Now, if you’ll let me back track for just a minute. Gracie, my daughter had rededicated her life earlier that week. She told me and her about this in private and said that she wanted to re-up with God and love Him and choose Him even over her friends. Then she said she wanted to be baptized again right here in Man O War. Well, April and I were thrilled, but I told her that I wasn’t the pastor here and that with all the other events going on, it might just be her mom and I out there in that water with her to celebrate and seal this thing with baptism. I asked her if she was okay with that. She said, “Yes.”
Now, back to those 4 kids who received Christ. Holden had just finished his gospel message and we were still on stage at that point leading worship. Gracie suddenly leans over and says, “Hey dad, is it okay if I ask them if they want to be baptized with my tomorrow?” This is class Gracie, so it didn’t catch me off guard too much. I grinned and said, “Ask uncle Mark.” She did and Mark smiled and handed Gracie the microphone.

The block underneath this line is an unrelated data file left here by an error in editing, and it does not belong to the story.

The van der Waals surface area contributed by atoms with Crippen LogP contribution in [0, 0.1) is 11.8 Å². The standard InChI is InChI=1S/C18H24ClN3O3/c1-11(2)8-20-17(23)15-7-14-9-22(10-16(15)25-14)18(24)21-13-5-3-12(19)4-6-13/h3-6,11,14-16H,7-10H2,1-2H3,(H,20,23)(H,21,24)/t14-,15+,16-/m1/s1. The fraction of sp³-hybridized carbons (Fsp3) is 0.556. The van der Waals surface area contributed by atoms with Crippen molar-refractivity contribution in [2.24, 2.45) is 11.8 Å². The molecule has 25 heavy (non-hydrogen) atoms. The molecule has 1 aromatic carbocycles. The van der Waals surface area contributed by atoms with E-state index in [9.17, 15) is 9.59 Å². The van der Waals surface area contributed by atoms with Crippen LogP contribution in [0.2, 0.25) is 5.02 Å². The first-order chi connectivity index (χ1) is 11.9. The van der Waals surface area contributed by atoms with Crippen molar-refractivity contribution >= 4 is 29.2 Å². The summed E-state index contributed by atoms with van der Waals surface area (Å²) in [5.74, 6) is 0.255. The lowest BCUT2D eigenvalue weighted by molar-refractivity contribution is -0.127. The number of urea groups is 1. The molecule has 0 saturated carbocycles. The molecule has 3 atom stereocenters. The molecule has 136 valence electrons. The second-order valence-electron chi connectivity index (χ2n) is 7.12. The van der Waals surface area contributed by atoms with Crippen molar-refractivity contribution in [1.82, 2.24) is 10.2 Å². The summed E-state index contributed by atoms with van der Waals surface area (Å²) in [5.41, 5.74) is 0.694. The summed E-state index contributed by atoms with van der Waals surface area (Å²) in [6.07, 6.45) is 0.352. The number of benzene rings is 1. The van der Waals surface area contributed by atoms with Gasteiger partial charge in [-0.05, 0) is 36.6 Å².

Well, the next morning was laid back. We were packing our bags because we had to catch the 1:00 pm ferry to leave the island. There was just enough time to go to the Narrows before we had to leave. The Narrows is a narrow stretch of island where the Atlantic and the Caribbean almost touch. The water there is calm and shallow. It’s the perfect place for a baptism. So, with our mind on home but already missing this place, we finished packing our stuff and put on our swimming trunks. We had no idea if any of the 4 boys would show or not, but we were happy either way. Gracie had rededicated her life and we were excited to celebrate and seal it in baptism with just our little family, if that’s all that came. Well… God apparently had other plans. Y’all, our little golf cart rounded the corner leading to the Narrows and the pavilion there was packed! There were golf carts lining the road. I think the whole church came out that morning and some folks that I didn’t even recognize came. One sweet couple boated a 20-minute trip out to Man O War Cay just to see the baptisms. And yes, I said baptism(s)! I got out of my gold cart and hear Ralph, the man who had invited my brother, say in his perfect Bahamian accent, “Who’s in charge? What we doin’?” Mark shrugs and looks at me. The next thing I know, I’m giving this crowd a brief explanation of baptism and why we are doing what we are about to do and before we know it, the moment finally arrives. Gracie and I walk out into the clear, Caribbean blue of the Narrows and I get the privilege of baptizing my own daughter. I’m pretty much a wreck at this point. While I gathered myself, Mark baptizes the boys next. Then, without a word, Logan (Mark’s son) begins walking out into the water with us. They embrace, and I watch my brother baptize his son. Y’all, talk about breakthroughs! If the spiritual dam was leaking before, abounding hope shattered it the rest of the way, right then and right there on that beach. As if on queue and without a word, more little feet began to walk out into the Narrows with us. Those sweet kids started walking out into the water one after the other and we dunked them all in the beautiful name of the Father, the Son and the Holy Spirit. What we thought was supposed to be 1, ended up being 10! That is a breakthrough!